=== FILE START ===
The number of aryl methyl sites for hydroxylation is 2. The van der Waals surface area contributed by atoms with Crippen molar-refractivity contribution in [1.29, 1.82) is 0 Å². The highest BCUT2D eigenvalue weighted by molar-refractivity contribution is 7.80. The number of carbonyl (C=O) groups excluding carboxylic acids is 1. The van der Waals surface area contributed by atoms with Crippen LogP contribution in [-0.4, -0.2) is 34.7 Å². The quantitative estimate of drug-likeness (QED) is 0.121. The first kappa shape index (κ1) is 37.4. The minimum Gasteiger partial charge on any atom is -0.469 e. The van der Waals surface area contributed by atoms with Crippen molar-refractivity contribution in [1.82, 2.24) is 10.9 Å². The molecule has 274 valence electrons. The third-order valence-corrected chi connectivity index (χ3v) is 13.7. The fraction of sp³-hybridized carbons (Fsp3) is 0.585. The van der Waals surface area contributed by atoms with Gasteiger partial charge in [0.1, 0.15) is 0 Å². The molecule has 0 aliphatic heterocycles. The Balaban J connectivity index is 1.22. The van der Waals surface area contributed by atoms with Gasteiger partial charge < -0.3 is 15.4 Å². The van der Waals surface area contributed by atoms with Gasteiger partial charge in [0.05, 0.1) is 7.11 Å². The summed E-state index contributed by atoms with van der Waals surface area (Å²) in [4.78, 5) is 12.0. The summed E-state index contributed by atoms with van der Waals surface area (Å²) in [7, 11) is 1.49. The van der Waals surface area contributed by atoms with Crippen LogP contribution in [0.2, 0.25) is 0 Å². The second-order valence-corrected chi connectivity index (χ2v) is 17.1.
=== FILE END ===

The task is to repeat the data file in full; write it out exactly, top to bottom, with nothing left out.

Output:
The number of aryl methyl sites for hydroxylation is 2. The van der Waals surface area contributed by atoms with Crippen molar-refractivity contribution in [1.29, 1.82) is 0 Å². The highest BCUT2D eigenvalue weighted by molar-refractivity contribution is 7.80. The number of carbonyl (C=O) groups excluding carboxylic acids is 1. The van der Waals surface area contributed by atoms with Crippen LogP contribution in [-0.4, -0.2) is 34.7 Å². The quantitative estimate of drug-likeness (QED) is 0.121. The first kappa shape index (κ1) is 37.4. The minimum Gasteiger partial charge on any atom is -0.469 e. The van der Waals surface area contributed by atoms with Crippen molar-refractivity contribution in [1.82, 2.24) is 10.9 Å². The molecule has 274 valence electrons. The third-order valence-corrected chi connectivity index (χ3v) is 13.7. The fraction of sp³-hybridized carbons (Fsp3) is 0.585. The van der Waals surface area contributed by atoms with Gasteiger partial charge in [0.1, 0.15) is 0 Å². The molecule has 0 aliphatic heterocycles. The Balaban J connectivity index is 1.22. The van der Waals surface area contributed by atoms with Gasteiger partial charge < -0.3 is 15.4 Å². The van der Waals surface area contributed by atoms with Gasteiger partial charge in [0.05, 0.1) is 7.11 Å². The summed E-state index contributed by atoms with van der Waals surface area (Å²) in [4.78, 5) is 12.0. The summed E-state index contributed by atoms with van der Waals surface area (Å²) in [7, 11) is 1.49. The van der Waals surface area contributed by atoms with Crippen LogP contribution in [0.2, 0.25) is 0 Å². The second-order valence-corrected chi connectivity index (χ2v) is 17.1.